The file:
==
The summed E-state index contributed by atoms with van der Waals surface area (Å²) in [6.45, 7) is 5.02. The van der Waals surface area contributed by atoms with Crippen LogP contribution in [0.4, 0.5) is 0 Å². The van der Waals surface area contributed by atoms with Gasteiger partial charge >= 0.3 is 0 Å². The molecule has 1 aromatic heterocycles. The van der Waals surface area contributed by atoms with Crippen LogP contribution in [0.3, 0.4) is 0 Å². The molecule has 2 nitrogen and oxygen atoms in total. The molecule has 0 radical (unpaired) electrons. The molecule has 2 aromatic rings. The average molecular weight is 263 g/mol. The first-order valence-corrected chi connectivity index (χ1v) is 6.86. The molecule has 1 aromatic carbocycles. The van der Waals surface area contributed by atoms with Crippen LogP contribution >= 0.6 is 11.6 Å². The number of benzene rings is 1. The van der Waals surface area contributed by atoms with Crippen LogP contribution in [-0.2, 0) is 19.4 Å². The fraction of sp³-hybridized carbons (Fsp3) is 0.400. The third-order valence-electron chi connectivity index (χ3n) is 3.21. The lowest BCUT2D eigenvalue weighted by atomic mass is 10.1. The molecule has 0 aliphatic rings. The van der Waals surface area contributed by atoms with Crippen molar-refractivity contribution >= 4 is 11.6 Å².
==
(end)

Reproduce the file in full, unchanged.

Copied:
The summed E-state index contributed by atoms with van der Waals surface area (Å²) in [6.45, 7) is 5.02. The van der Waals surface area contributed by atoms with Crippen LogP contribution in [0.4, 0.5) is 0 Å². The van der Waals surface area contributed by atoms with Gasteiger partial charge >= 0.3 is 0 Å². The molecule has 1 aromatic heterocycles. The van der Waals surface area contributed by atoms with Crippen LogP contribution in [0.3, 0.4) is 0 Å². The molecule has 2 nitrogen and oxygen atoms in total. The molecule has 0 radical (unpaired) electrons. The molecule has 2 aromatic rings. The average molecular weight is 263 g/mol. The first-order valence-corrected chi connectivity index (χ1v) is 6.86. The molecule has 1 aromatic carbocycles. The van der Waals surface area contributed by atoms with Crippen LogP contribution >= 0.6 is 11.6 Å². The number of benzene rings is 1. The van der Waals surface area contributed by atoms with Crippen LogP contribution in [-0.2, 0) is 19.4 Å². The fraction of sp³-hybridized carbons (Fsp3) is 0.400. The third-order valence-electron chi connectivity index (χ3n) is 3.21. The lowest BCUT2D eigenvalue weighted by atomic mass is 10.1. The molecule has 0 aliphatic rings. The van der Waals surface area contributed by atoms with Crippen molar-refractivity contribution >= 4 is 11.6 Å².